After much investigation, Sarkar’s hypothesis was right. He found that copper binds to an amino acid called histidine in human blood. This novel discovery, the isolation of copper-histidine in human blood, was published for the first time in Biochemistry of Copper published by Academic Press in 1966.

“This is how science progresses. Key questions at key moments that lead you to discovery,” says Sarkar. He continued working in this area and researching copper absorption in human cells, its interactions with proteins as well as uncovering its structure. The discovery led Sarkar to other diseases that are caused by abnormal copper absorption.

Menkes disease, another rare neurodegenerative disorder, is characterized by copper deficiency and results in early death. Children do not typically live longer than three years. “I started talking to Andrew about Menkes disease as it seemed to be the opposite of Wilson disease. While Wilson disease results in too much copper, kids with Menkes do not have enough,” says Sarkar.

In 1972, an Australian clinician discovered that Menkes was caused by copper deficiency. In 1976, Sass-Korstak diagnosed SickKids’ first patient, a premature infant, with Menkes disease. Because of their ongoing conversations about Wilson and Menkes diseases, Sass-Korstak immediately called Sarkar to discuss the case.

“While I was not a clinician, Andrew thought my research background could hold an important key for this patient. The baby was born with low copper, and bloodwork revealed it was dropping at an alarming rate. Andrew asked me if I had any suggestions of what might help this child,” explains Sarkar.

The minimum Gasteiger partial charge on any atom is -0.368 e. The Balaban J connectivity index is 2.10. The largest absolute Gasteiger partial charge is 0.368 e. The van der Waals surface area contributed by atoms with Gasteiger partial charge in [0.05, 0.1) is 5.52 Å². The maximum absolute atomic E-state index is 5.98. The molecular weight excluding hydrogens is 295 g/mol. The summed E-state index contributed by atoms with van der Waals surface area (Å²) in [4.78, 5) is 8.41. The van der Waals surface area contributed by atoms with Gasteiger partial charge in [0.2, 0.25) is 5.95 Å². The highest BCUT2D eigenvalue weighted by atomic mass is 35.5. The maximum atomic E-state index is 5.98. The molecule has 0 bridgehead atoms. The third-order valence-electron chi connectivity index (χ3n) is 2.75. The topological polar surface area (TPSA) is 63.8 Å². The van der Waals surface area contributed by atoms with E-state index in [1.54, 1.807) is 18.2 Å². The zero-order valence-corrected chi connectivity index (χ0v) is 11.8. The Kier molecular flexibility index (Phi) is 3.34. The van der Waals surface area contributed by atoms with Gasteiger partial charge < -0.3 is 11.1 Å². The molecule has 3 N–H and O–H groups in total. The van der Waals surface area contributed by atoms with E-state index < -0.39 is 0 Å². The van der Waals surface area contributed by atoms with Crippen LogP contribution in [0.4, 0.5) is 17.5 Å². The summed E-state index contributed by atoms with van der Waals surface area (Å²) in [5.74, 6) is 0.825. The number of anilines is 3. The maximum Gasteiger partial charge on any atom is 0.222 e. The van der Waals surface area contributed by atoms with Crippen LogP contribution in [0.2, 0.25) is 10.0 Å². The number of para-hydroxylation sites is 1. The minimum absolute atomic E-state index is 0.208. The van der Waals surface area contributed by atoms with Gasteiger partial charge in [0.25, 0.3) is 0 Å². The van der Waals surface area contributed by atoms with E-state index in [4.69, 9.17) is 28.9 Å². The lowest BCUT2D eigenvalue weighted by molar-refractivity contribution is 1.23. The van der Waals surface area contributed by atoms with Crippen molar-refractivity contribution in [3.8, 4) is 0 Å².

Based on all of Sarkar’s work and his discovery that copper-histidine was biologically available in human blood, he proposed that the baby receive an injection of copper-histidine. His years of attending clinical rounds suddenly demonstrated their worth. He knew that since children with Menkes disease cannot absorb copper, copper-histidine could not be given orally and would need to bypass the gut and be administered via injection.

Knowing this was a fatal disease with no treatment options, Sass-Korstak presented this novel treatment option before SickKids’ Committee of Clinical Investigation, which would have to be the Research Ethics Board of that time, and it was approved as an experimental drug. With consent from the family, the medical team led by Sass-Korstak proceeded with this treatment plan, as it was the only option for this sick baby. This was the world’s first Menkes patient to receive copper-histidine therapy in 1976.

“Slowly the baby’s copper levels increased. His health improved and by three years old he was climbing stairs and growing normally, while previously children with Menkes would have died by this age,” says Sarkar.

After this first case, SickKids saw its second successful case in 1986 and delivered the same early treatment of copper-histidine with the same positive patient outcome. By this time, Sarkar had been working with SickKids pharmacist Karen Walsh to develop a standard formulation and clinical protocol so other centres could learn how to prepare the copper-histidine and help kids outside of SickKids.

Man crouches next to patient.
Sarkar presenting with the second successful Menkes case, a 10-year-old patient, at an International meeting.

Copper-histidine is not a cure for kids with Menkes disease, but if administered very early, before neurodegeneration has begun, it can have a huge impact on the child’s growth, brain development and life expectancy. However if the children are not diagnosed as babies, copper-histidine cannot reverse the brain damage that has already been done.